The Interfaith Contact Group

The Brighton & Hove Interfaith Contact Group


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Mystical Words to Transport Mind and Spirit

October 21, 2020

As the days get shorter and our freedoms become increasingly curtailed, it seems the perfect time to appreciate the possibilities of venturing far from the comfort of one’s own home, in spirit. Now is the time to allow one’s imagination to run riot with a good book, meditate, daydream while peeling the potatoes or listening to music… or by connecting to the soul with spiritual texts and poetry.


This week’s Words of Connection opens with a magnificent mystical text from The Book of Wisdom, written 50 years before the birth of Christ. It’s Solomon views on the virtues and nature of Wisdom. This is followed by a poem by the Sufi poet Mahmut Shabestari entitled Every Particle of the World is a Mirror. We follow this with two mystical readings from the East. The first comes from The Buddha, and is an observation on the illusory nature of the world. The second is by the Japanese Zen priest Ryushu Shutaku. We close with a poem by Carol Ann Duffy entitled In Your Mind; it’s a perfect reminder of the simple pleasure of daydreaming.

Stay strong, and stay well at this difficult time,

Thank you for your interest and support,

Chair IFCG


Wisdom 7:14

Therefore I prayed, and understanding was given me;
I called upon God, and the spirit of wisdom came to me.
I preferred her to sceptres and thrones,
and I accounted wealth as nothing in comparison with her.
Neither did I liken to her any priceless gem,
because all gold is but a little sand in her sight,
and silver will be accounted as clay before her.
I loved her more than health and beauty,
and I chose to have her rather than light,
because her radiance never ceases.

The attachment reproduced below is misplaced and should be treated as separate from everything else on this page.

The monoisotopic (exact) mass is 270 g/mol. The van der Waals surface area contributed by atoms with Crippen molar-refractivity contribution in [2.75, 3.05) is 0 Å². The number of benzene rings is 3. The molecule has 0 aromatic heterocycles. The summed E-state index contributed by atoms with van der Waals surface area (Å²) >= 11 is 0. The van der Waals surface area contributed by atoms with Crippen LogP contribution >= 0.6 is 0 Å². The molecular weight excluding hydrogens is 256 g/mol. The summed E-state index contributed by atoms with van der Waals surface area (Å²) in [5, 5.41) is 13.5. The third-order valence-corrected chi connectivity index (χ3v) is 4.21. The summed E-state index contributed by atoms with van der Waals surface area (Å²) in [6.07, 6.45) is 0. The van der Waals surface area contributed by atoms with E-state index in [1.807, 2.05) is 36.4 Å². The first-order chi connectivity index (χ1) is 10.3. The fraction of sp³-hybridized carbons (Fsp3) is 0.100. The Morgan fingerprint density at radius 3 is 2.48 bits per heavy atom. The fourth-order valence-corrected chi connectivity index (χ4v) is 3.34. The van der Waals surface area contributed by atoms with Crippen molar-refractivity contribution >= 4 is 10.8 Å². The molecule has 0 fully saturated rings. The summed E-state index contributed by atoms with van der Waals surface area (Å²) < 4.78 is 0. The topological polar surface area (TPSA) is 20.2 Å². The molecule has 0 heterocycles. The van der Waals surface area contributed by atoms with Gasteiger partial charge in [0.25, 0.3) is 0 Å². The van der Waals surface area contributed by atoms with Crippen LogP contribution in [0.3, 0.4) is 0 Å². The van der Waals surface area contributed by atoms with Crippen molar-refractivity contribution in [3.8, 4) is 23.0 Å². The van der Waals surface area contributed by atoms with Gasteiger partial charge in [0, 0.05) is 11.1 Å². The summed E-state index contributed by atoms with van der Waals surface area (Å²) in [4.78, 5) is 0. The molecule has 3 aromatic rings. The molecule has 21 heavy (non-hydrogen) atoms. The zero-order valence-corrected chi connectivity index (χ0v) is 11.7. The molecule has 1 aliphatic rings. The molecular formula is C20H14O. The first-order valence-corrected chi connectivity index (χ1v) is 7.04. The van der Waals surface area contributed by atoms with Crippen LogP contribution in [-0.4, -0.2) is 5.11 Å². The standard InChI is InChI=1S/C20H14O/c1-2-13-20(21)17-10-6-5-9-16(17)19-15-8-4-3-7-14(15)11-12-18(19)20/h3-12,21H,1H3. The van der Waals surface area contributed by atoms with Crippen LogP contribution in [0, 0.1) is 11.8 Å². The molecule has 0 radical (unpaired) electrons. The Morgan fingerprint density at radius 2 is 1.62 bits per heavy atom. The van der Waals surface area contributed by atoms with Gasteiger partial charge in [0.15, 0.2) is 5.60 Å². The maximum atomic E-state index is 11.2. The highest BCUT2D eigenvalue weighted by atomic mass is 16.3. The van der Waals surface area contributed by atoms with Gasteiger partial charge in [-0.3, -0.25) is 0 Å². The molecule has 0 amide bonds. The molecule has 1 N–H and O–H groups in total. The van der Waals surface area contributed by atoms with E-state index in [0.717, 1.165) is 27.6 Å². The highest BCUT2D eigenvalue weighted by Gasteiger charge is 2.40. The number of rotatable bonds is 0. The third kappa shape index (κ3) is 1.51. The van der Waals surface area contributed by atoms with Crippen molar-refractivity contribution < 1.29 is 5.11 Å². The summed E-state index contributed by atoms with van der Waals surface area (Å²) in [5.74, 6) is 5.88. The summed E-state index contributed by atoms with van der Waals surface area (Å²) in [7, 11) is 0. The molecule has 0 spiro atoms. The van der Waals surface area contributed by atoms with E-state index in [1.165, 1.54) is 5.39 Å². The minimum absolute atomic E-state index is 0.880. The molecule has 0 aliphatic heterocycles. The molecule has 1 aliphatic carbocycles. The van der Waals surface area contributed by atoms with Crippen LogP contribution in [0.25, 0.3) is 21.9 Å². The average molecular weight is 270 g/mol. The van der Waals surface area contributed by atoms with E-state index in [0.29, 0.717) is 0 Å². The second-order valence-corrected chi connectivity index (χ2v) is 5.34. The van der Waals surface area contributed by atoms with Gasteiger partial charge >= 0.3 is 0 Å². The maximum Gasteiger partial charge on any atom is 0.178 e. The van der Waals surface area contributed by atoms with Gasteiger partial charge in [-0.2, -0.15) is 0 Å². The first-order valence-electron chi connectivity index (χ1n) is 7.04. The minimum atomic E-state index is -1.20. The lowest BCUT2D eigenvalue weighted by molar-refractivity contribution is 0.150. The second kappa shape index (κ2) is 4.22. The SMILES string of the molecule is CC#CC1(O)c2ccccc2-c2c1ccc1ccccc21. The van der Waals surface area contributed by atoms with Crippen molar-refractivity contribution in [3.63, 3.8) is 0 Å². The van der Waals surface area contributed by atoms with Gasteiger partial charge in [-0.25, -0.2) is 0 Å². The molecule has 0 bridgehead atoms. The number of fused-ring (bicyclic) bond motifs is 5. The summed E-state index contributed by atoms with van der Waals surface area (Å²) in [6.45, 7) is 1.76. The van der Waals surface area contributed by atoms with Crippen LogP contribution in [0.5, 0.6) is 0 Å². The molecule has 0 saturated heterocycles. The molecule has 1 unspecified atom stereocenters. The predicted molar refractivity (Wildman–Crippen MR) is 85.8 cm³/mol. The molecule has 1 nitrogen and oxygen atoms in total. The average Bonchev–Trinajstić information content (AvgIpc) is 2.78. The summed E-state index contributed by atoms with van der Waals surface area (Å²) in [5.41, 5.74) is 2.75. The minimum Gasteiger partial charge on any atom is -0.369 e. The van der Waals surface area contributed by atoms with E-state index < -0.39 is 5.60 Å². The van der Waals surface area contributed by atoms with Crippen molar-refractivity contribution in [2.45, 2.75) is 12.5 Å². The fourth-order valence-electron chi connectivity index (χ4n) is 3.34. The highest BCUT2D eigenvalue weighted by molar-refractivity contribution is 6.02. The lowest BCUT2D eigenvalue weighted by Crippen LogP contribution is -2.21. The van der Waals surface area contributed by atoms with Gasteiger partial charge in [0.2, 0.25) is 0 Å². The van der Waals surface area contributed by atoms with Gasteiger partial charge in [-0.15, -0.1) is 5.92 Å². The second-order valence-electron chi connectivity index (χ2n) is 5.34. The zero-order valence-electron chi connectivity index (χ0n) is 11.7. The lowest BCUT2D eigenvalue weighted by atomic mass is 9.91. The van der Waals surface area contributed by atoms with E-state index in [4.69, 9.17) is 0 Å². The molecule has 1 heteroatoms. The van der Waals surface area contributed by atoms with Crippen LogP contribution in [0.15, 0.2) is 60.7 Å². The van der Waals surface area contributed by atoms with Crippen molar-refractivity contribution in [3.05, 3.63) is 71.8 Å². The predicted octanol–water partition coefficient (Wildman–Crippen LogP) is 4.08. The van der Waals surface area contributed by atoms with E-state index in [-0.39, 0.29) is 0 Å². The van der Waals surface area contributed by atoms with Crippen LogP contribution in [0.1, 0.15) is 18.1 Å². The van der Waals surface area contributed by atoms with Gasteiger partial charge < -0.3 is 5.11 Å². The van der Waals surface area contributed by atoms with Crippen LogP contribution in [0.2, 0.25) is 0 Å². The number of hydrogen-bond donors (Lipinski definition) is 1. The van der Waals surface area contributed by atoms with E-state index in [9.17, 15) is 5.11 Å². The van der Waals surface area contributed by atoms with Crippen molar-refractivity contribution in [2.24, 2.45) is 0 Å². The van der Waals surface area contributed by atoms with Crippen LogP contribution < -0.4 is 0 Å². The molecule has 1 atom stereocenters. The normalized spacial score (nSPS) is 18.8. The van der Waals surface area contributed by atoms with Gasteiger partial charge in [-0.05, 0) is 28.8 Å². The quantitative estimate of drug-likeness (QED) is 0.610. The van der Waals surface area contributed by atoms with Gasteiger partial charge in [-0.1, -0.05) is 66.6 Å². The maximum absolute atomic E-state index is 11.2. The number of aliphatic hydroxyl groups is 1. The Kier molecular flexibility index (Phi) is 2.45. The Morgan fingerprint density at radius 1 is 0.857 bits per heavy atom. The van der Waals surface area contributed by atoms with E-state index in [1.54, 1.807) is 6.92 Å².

All good things came to me along with her,
and in her hands uncounted wealth.
I rejoiced in them all, because wisdom leads them;
but I did not know that she was their mother.
I learned without guile and I impart without grudging;
I do not hide her wealth,
for it is an unfailing treasure for men;
those who get it obtain friendship with God,
commended for the gifts that come from instruction.


Wisdom 23: 30

For in her there is a spirit that is intelligent, holy,
unique, manifold, subtle,
mobile, clear, unpolluted,
distinct, invulnerable, loving the good, keen,
irresistible, beneficent, humane,
steadfast, sure, free from anxiety,
all-powerful, overseeing all,
and penetrating through all spirits
that are intelligent and pure and most subtle.
For wisdom is more mobile than any motion;
because of her pureness she pervades and penetrates all things.
For she is a breath of the power of God,
and a pure emanation of the glory of the Almighty;
therefore nothing defiled gains entrance into her.
For she is a reflection of eternal light,
a spotless mirror of the working of God,
and an image of his goodness.
Though she is but one, she can do all things,
and while remaining in herself, she renews all things;
in every generation she passes into holy souls
and makes them friends of God, and prophets;